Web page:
To be honest, I’m not even sure Suture had an ending until one of its most recent drafts (and I mean recent: like, weeks before it went to print). And that’s because the novel itself changed dozens of times. It started as what I called a “novel in fragments,” – a short story collection like K.D Miller’s All Saints where we can see that it’s all taking place in the same somewhere, but they never necessarily interact with each other – which didn’t have any ending at all, per se. I always wanted the end of Suture to feel like the start of something, and how I did that changed over and over and over again, until it finally found its way home to a real ending.
Did you find yourself having a "favourite" amongst your characters? If so, who was it and why?
I actually had to cut my original favourite character! She appears in the book as a mention (Mick Archer, a famous punk drummer), and I repurposed some of my favourite sections and traits of hers into the visual artist Finn, and Finn’s kid. I liked that she just didn’t care – I wrote her as this character that was completely the opposite of me, sloppy and brash and outspoken, and I loved her. My favourite character from the final book is filmmaker Eva’s wife Dev, because she’s based entirely on my sweet, perfect fiancee. The changes I made to Eva’s storyline (which made it one of my favourites) came directly out of the new happiness and love I found when I met my girlfriend, so I can’t help but love Dev.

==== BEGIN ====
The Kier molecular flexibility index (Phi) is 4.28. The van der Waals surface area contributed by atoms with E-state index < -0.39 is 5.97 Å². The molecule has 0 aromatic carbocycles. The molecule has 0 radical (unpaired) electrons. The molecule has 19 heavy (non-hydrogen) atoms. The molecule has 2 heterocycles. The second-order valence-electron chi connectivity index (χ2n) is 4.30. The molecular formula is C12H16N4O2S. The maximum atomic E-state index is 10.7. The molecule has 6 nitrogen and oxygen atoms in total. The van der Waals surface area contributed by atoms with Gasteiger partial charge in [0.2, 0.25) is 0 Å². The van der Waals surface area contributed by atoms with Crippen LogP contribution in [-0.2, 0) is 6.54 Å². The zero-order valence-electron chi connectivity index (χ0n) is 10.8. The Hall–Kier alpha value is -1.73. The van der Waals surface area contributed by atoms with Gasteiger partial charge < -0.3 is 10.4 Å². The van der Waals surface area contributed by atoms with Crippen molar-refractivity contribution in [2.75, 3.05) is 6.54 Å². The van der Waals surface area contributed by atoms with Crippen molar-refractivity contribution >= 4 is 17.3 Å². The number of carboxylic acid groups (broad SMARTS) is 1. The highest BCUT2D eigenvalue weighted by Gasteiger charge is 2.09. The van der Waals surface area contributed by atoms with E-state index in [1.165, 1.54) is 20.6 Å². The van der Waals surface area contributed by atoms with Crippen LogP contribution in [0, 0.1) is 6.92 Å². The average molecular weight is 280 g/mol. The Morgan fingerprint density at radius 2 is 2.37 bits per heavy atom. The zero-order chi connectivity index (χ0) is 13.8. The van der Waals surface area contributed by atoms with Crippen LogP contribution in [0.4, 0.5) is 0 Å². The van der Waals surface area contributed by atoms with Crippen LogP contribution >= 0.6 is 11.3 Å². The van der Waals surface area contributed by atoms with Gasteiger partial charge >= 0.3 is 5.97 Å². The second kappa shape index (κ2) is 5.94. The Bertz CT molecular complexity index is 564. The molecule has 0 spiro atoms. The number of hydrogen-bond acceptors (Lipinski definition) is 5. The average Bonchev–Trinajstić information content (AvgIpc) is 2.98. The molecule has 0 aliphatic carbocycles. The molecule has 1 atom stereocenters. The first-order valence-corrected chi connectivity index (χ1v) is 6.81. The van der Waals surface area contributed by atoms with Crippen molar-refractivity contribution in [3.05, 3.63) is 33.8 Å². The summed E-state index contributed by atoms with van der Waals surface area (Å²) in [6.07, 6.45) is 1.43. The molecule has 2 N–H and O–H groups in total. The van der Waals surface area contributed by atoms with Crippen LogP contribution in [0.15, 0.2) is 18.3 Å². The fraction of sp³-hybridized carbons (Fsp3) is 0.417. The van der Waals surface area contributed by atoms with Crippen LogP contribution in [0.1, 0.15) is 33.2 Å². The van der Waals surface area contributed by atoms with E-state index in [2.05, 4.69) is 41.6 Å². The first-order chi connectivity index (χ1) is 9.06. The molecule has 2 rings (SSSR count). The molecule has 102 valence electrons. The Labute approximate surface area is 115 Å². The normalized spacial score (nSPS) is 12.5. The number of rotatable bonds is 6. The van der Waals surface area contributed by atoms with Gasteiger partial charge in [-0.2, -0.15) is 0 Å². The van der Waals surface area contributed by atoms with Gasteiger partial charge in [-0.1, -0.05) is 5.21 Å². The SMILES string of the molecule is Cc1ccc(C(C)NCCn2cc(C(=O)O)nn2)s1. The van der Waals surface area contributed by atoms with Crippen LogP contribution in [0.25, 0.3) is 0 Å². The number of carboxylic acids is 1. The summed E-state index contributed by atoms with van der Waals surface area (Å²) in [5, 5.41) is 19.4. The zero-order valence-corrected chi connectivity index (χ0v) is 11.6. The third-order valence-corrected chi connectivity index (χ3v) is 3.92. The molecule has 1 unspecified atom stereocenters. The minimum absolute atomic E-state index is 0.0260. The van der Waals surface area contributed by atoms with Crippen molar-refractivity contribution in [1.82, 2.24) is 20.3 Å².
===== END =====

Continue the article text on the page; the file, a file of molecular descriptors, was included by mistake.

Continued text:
Your CanLit News
Subscribe to Open Book’s newsletter to get local book events, literary content, writing tips, and more in your inbox
Did you do any specific research for this novel? Tell us a bit about that process.
Honestly I didn’t, but can you imagine if I had? “How to remove a bone from the forearm,” “What does an eye socket look like,” “How much blood can an adult human lose.”
Did you celebrate finishing your final draft or any other milestones during the writing process? If so, how?